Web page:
By Lisamarie DiOrio

Forget the old adage that those who can’t do, teach. An education major will give you the ins and outs of running a classroom. Think you’ve got what it takes to teach a class of rowdy kindergarteners how to read? Can you handle explaining calculus to an uninterested sophomore who just wants to get asked to senior prom?

Want to experience the joy of getting biology to finally “click” for that struggling kid? Or see the smile on your C+ student’s face when he crushes the last history test? If you answered yes to any of the above, you might be able to handle the roller coaster that is teaching.

What You’ll Be Doing

As an education major, you’ll spend your days learning about theory and practice and… teaching. Duh. Most programs get you in a classroom to start student teaching as soon as your sophomore year. Usually, you’ll have a double major in the subject you want to teach. That does mean more work, but it also means more fun! You get to explore not one passion but two, so buck up.

Pro tip: take a special education class or two. Not only will it make you more marketable when you’re applying for jobs, but you’ll also learn crucial strategies to implement in your classroom. You’re welcome.


1. “From being able to double major, I felt like I got a well-rounded education from BC and got to study more about two of my passions at the same time.” –Katie Trefcer, Boston College 2012, 4th Grade Teacher

2. “When teaching, you always have to be thinking about how you can tweak an explanation so that it makes more sense, or if you need to change what you’re doing to help your students succeed. You can’t be set in your ways. You need to be flexible to a changing education system and what you bring to the classroom.” –Kristen McGeehan, Boston College 2014, 4th Grade Classroom Aide

3. “I think the most beneficial part was learning how to work with so many different kinds of people in various settings. Being able to realize that not everyone is the same, and fair doesn’t always mean equal.” –Katherine Dimitriou, Boston College 2012, 6th-8th Grade Spanish Teacher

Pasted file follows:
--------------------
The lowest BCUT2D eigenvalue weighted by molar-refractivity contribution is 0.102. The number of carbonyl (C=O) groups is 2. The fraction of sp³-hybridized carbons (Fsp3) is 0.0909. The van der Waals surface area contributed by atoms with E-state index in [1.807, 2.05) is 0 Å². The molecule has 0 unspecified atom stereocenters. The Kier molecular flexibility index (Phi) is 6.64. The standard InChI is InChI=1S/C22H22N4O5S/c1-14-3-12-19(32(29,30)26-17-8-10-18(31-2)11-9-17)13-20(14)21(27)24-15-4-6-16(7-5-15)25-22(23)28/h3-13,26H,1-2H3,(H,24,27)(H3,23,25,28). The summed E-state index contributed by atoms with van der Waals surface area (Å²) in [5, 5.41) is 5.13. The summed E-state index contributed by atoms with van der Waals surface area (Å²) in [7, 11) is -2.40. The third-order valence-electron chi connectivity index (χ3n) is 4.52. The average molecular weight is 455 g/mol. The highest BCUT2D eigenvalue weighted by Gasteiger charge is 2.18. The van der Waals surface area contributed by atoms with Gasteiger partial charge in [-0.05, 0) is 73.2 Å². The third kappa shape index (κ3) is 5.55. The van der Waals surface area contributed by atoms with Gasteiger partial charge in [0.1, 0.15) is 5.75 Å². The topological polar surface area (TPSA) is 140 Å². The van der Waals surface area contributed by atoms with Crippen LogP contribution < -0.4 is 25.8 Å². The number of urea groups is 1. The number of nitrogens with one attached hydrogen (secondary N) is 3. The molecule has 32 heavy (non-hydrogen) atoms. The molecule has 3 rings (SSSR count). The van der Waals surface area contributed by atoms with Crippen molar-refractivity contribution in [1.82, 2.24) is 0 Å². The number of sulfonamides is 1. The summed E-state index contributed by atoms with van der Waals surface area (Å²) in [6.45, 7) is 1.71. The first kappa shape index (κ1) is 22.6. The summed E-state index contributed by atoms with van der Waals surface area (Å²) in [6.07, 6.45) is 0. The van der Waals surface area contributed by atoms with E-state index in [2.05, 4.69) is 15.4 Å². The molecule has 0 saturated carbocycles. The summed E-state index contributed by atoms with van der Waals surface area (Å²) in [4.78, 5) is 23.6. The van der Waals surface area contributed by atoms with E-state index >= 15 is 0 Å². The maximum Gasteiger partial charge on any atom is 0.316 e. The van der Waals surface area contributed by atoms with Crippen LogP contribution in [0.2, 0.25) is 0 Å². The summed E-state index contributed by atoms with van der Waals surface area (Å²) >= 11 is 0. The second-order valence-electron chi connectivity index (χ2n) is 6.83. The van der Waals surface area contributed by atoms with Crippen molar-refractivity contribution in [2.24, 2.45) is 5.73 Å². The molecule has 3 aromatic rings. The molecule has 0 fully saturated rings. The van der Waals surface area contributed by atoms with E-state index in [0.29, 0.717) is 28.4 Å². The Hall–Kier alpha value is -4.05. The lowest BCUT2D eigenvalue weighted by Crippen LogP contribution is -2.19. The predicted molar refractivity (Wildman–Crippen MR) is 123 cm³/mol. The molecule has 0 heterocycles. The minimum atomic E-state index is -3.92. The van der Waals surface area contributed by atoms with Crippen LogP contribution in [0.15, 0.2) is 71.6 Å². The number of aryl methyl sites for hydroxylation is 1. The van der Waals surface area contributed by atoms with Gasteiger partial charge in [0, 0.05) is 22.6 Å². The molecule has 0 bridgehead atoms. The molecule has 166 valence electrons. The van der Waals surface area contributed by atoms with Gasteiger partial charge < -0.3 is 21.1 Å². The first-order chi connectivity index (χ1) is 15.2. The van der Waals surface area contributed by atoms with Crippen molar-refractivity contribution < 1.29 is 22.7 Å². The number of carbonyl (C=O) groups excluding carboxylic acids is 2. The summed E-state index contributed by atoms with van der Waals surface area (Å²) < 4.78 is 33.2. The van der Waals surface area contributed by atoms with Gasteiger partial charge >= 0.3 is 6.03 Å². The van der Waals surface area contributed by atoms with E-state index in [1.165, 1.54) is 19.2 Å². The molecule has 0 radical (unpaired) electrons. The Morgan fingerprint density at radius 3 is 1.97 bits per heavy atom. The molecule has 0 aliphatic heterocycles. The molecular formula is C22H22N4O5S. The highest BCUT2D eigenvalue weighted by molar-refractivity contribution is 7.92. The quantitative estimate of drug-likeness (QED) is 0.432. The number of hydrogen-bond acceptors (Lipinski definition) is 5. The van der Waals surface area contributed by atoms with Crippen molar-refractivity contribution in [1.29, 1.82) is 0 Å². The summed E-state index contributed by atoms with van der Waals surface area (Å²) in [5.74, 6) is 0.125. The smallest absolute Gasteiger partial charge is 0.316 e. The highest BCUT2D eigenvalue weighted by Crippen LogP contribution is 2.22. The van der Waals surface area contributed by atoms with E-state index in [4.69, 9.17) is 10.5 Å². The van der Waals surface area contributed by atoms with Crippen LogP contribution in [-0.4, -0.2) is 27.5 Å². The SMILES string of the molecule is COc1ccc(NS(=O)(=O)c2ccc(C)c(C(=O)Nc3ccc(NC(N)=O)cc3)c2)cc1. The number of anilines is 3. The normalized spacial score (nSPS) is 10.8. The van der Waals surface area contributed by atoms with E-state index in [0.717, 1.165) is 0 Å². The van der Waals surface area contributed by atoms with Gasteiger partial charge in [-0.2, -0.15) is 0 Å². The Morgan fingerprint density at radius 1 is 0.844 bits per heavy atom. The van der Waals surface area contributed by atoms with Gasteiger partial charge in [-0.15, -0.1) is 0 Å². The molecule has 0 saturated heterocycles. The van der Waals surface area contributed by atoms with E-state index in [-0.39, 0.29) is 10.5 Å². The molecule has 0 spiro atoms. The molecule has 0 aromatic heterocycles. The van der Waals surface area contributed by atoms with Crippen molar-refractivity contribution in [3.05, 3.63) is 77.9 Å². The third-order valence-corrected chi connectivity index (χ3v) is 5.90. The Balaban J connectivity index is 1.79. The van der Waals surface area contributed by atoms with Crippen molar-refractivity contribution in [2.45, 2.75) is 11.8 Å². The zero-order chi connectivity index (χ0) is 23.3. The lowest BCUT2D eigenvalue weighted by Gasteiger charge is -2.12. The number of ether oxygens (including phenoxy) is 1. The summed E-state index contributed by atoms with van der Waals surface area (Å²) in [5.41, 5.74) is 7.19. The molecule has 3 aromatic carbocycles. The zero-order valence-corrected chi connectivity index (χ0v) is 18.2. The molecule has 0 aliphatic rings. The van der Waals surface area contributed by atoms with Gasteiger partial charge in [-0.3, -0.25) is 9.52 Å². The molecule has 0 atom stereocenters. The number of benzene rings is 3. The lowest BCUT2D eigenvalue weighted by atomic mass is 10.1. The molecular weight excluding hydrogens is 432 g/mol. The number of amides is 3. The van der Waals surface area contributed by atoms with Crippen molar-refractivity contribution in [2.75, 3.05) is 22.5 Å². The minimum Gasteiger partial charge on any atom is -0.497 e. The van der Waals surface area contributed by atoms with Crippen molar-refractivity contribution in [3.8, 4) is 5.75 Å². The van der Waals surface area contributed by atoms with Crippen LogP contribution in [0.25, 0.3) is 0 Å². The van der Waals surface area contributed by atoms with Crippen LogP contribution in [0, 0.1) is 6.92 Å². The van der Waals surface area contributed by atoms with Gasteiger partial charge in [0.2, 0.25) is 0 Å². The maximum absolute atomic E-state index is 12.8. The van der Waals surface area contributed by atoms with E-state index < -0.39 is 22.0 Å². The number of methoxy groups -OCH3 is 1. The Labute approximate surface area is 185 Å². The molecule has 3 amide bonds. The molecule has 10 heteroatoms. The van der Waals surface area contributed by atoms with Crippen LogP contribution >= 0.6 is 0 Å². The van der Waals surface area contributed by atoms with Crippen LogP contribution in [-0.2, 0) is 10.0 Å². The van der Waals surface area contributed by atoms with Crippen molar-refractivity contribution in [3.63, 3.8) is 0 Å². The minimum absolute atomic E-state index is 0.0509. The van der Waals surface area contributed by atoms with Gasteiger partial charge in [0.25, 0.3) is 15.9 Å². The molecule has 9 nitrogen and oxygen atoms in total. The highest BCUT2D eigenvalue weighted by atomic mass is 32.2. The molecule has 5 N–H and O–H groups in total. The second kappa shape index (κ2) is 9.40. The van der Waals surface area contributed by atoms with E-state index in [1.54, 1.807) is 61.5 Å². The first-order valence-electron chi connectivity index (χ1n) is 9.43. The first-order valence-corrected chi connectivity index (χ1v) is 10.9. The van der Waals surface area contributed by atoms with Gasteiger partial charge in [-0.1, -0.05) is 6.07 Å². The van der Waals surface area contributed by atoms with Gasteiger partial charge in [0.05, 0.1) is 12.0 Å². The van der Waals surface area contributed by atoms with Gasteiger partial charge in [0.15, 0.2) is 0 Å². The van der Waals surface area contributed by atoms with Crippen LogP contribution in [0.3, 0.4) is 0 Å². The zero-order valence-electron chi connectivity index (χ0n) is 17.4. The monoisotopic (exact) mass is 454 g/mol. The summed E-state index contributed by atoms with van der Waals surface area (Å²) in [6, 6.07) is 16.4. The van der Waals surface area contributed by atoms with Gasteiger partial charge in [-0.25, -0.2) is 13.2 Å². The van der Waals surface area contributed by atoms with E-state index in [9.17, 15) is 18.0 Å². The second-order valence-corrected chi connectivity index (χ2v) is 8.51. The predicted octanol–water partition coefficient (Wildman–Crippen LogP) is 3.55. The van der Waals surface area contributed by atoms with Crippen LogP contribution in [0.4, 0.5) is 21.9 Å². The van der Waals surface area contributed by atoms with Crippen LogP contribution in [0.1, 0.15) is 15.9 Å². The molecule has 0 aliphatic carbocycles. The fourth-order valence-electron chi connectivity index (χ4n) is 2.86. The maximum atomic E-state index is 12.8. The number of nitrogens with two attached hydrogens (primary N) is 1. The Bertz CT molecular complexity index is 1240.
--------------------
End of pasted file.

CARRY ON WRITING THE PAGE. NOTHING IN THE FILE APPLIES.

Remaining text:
1. “I know that there is a stigma attached to education students about not being as ‘smart’ or driven as other students.” –Katie Trefcer

2. “There’s so much you straight up can’t learn in a classroom. No amount of classroom discussion or paper writing or strategizing is going to prepare you for the 6th grader who wraps himself up in your shades pretending to be a cat and refuses to get down until the vice principal comes busting in.” –Katherine Dimitriou

3. “The amount of coursework and student teaching required to complete the major limits the amount of space in your schedule that you have to take other courses. I only got to take one elective during my whole undergraduate career.” –Allyson LaConte, Boston College 2015

Career Opportunities

  • Teacher – Hopefully, you don’t need Sherlock Holmes to tell you that the most popular career path for those with an education major is becoming a teacher. Depending on what grade level and subject you want to teach, you have to take different classes and certification exams. So deciding if you’d prefer to teach the cast of Rugrats or Skins is your first step.

  • Librarian – You still get to work with kids, but in a different capacity. If you’re passionate about books and reading, you can still teach and guide students about what books might be good for them. Who doesn’t remember Wishbone, the talking dog librarian who went on adventures?

  • Guidance Counselor – This is another great way to work with kids without actually teaching. If you love the college admissions process or you’re passionate about helping high school students, maybe guidance counseling is your true calling. It’ll give you a chance to pretend like you’re applying to college again. Who doesn’t want to relive that…

  • Government Employee – Want to make a change in educational policy? Consider looking into a career with the U.S. Department of Education. You’ll get to make large-scale changes that will have major effects throughout the country’s school systems. You’ll feel like Olivia Pope…without all the guns and probably without the amazing wardrobe.

  • Tour Guide – Teach people about an attraction rather than a subject. If you love your city, explore it every day with new people and help them learn things along the way. If you’re from the Boston area, try running a Duck Boat. You get to quack at people all day.